San Luis Obispo’s new social host ordinance may cause some party planners to rethink who they’ll be including on their guest list starting next month.
Starting May 8, San Luis Obispo’s revised social host ordinance will hold party hosts legally and fiscally responsible for underage drinking at their home. This modified ordinance states that any host of a party where three or more minors are present , and at least one minor is drinking alcohol, will be charged with committing a misdemeanor and could face jail time along with a fine.
The first citation issued to a host includes a $350 fine, plus a “penalty assessment” and a number of additional fees that typically make the total fine considerably higher, San Luis Obispo Police Department Operations Captain Dan Blanke said. The second offense within a 12-month period raises the fine to $700 and the third offense hits $1,000. Under California state law, minors who possess alcohol are also guilty of the misdemeanor and can be arrested or cited.
The original ordinance, passed in 2001, enabled police to issue an infraction and a first-citation fine of $100 to people who hosted parties with five or more minors in attendance with at least three consuming alcohol. However, in the past eight years, only five infractions have been issued. According to Blanke, officers had a difficult time identifying five minors within a reasonable period of time.
“The new ordinance is expected to be much more enforceable from our perspective,” Blanke said. “The new requirement of identifying only three minors means it can be accomplished with fewer officers.”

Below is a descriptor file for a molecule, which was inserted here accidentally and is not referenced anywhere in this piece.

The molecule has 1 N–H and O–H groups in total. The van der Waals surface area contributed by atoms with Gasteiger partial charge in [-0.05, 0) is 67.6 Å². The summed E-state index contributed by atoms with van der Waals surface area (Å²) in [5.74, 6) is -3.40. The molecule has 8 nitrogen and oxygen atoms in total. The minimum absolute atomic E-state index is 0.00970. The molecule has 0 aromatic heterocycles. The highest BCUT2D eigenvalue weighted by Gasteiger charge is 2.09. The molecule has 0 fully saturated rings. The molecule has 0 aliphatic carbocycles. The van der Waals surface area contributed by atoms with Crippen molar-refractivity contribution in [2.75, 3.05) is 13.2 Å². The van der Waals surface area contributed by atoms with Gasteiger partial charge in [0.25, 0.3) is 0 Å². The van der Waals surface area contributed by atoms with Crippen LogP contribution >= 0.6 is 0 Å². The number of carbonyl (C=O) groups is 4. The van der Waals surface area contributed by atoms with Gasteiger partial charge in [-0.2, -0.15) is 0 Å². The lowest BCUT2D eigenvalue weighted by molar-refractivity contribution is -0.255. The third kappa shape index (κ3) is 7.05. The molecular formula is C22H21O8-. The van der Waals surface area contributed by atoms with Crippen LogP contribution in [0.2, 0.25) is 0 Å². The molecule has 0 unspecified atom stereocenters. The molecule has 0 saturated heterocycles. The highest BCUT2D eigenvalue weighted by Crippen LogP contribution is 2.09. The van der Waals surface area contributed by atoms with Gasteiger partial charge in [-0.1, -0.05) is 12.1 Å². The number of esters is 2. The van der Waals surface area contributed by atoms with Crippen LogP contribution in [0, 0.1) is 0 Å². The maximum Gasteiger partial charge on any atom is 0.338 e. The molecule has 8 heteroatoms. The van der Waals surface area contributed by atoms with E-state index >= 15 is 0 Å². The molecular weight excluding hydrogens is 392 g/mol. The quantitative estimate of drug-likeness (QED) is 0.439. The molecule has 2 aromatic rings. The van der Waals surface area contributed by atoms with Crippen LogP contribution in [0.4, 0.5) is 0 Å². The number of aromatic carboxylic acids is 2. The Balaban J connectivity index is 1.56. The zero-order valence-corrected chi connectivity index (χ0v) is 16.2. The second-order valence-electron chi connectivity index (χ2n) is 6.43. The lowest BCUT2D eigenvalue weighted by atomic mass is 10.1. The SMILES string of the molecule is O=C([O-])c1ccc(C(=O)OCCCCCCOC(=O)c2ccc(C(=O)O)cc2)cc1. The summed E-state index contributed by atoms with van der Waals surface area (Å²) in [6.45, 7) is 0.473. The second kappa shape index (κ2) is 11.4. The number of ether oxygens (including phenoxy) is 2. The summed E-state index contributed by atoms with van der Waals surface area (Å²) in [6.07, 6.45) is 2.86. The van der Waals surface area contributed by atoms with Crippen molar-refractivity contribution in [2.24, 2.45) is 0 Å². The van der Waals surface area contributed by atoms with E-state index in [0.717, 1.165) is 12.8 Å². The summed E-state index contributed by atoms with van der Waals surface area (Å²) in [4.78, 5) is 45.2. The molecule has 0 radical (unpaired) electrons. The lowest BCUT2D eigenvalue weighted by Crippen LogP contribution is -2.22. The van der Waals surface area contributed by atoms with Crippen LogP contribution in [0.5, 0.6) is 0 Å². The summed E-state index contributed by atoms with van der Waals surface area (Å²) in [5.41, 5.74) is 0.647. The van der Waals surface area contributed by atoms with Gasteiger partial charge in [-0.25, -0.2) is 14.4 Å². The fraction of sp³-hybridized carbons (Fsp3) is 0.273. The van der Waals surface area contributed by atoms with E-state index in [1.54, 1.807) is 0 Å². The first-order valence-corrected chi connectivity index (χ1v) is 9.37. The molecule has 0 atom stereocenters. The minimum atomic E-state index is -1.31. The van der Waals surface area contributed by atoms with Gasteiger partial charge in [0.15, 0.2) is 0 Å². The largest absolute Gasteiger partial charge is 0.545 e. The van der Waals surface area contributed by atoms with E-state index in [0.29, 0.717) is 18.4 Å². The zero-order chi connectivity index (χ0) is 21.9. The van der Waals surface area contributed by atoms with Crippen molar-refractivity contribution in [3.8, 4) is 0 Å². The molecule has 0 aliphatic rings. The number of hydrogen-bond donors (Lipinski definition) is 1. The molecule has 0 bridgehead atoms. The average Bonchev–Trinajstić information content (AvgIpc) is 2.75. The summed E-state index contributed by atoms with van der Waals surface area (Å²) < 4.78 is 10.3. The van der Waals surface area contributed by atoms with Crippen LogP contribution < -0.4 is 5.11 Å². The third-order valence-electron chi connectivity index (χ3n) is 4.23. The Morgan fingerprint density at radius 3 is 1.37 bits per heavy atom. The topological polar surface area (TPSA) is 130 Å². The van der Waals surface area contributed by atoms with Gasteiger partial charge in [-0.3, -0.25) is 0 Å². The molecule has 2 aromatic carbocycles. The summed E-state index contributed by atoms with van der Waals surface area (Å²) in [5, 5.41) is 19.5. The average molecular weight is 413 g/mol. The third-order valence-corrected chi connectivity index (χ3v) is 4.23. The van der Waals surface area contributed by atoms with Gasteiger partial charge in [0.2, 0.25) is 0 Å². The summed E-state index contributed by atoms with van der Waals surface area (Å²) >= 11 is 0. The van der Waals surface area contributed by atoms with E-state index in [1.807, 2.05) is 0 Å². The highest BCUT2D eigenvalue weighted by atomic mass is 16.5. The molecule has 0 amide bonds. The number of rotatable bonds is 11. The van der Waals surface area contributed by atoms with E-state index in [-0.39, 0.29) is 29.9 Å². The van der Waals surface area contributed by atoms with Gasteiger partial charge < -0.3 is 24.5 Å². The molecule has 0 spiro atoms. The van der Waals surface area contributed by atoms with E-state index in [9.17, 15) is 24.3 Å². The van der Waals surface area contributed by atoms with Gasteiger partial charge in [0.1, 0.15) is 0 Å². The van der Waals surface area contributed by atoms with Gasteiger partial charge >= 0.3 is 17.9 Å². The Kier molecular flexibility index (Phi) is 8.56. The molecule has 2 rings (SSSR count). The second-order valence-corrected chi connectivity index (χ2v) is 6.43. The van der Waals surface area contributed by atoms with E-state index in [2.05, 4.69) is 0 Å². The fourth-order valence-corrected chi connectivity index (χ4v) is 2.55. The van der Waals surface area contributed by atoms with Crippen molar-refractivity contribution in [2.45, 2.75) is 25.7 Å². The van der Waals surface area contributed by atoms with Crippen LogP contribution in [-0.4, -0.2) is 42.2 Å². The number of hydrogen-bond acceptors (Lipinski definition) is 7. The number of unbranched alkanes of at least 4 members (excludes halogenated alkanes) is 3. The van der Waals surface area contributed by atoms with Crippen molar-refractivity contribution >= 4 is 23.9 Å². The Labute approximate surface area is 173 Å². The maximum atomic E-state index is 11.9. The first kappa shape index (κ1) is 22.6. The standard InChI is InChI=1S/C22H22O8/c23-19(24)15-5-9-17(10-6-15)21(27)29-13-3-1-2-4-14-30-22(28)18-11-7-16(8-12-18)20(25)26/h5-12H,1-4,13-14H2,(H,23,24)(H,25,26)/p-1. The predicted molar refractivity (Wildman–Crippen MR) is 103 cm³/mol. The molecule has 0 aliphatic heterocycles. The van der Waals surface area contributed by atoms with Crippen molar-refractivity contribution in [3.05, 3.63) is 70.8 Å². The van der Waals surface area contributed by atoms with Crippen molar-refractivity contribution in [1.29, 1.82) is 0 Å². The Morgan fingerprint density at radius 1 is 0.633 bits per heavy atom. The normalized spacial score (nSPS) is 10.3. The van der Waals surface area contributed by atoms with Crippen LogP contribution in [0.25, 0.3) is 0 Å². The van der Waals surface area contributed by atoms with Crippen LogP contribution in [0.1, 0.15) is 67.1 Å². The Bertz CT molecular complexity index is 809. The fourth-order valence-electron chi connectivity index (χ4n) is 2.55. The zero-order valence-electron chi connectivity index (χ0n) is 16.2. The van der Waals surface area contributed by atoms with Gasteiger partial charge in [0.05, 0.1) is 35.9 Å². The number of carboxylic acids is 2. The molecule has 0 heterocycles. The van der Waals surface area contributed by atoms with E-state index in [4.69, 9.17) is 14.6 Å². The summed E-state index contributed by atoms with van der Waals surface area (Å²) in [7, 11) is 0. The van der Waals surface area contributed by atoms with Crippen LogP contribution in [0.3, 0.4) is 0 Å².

When the ordinance was first approved, the Associated Students Inc. Board of Directors issued a statement in opposition to such a law, placing the responsibility of underage drinking on the minor.
ASI’s current Board of Directors has not yet released a formal statement regarding its position on the issue, but ASI president Angela Kramer said that everyone is “on board” with the new ordinance. She said she supports the recent regulations.
“I’m not in any way an abstinence advocate,” Kramer said. “In my opinion, the goal is not to stop underage drinking altogether; it’s to create a safe and responsible environment.”
The new ordinance aims to control the “free-for-all” parties around Cal Poly that sometimes result in people getting hurt, she added.
Frank Warren, prevention programs supervisor for San Luis Obispo County Drug and Alcohol Services, agreed that the main focus of the new ordinance is to crackdown on the larger parties where people are getting injured.
“The point is not to punish a group of roommates watching the Super Bowl, where one of them is 20 years old and holding a beer,” Warren said. “Parties where high-risk behaviors occur will be most affected, he said.
“The parties that the social host ordinance will actually affect are the ones where we’re actually seeing the most high-risk behaviors that sometimes end up with violence, fights, sexual assault, rape, memory loss and then unfortunately sometimes overdose and even death.”
Warren related the adult and minor’s responsibility to the responsibility of a bartender, saying that both bartenders and party hosts are held responsible for serving alcohol.
“(Bartenders) are trained to know when a person has had too much and is potentially dangerous,” Warren said. “A party host needs to be held to some accountability since they are providing the same drug — however, without training or regulation.”
Cities throughout California have adopted similar ordinances, some with harsher consequences. Violating Santa Barbara’s social host ordinance results in a $1,000 civil penalty for the first citation. A second offense totals a fine up to $2,000.